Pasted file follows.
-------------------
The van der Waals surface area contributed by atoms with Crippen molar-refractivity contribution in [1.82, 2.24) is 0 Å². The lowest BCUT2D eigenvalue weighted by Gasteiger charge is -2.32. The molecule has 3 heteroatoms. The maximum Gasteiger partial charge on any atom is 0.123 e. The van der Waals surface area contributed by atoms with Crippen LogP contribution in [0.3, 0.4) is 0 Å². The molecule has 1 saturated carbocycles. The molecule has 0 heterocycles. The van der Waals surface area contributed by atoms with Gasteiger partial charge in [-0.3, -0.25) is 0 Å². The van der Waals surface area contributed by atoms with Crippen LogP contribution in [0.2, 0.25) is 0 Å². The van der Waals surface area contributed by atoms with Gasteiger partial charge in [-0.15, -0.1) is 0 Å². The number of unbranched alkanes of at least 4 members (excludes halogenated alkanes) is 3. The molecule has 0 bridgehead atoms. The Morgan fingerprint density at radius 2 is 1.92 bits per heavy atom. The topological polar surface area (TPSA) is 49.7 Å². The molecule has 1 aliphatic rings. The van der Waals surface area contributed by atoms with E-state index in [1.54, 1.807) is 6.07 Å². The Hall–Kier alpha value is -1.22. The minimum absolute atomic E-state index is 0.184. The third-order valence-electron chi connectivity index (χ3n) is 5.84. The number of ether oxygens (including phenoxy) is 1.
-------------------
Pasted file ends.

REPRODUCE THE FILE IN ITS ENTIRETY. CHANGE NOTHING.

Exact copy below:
The van der Waals surface area contributed by atoms with Crippen molar-refractivity contribution in [1.82, 2.24) is 0 Å². The lowest BCUT2D eigenvalue weighted by Gasteiger charge is -2.32. The molecule has 3 heteroatoms. The maximum Gasteiger partial charge on any atom is 0.123 e. The van der Waals surface area contributed by atoms with Crippen LogP contribution in [0.3, 0.4) is 0 Å². The molecule has 1 saturated carbocycles. The molecule has 0 heterocycles. The van der Waals surface area contributed by atoms with Gasteiger partial charge in [-0.3, -0.25) is 0 Å². The van der Waals surface area contributed by atoms with Crippen LogP contribution in [0.2, 0.25) is 0 Å². The van der Waals surface area contributed by atoms with Gasteiger partial charge in [-0.15, -0.1) is 0 Å². The number of unbranched alkanes of at least 4 members (excludes halogenated alkanes) is 3. The molecule has 0 bridgehead atoms. The Morgan fingerprint density at radius 2 is 1.92 bits per heavy atom. The topological polar surface area (TPSA) is 49.7 Å². The molecule has 1 aliphatic rings. The van der Waals surface area contributed by atoms with E-state index in [1.54, 1.807) is 6.07 Å². The Hall–Kier alpha value is -1.22. The minimum absolute atomic E-state index is 0.184. The third-order valence-electron chi connectivity index (χ3n) is 5.84. The number of ether oxygens (including phenoxy) is 1.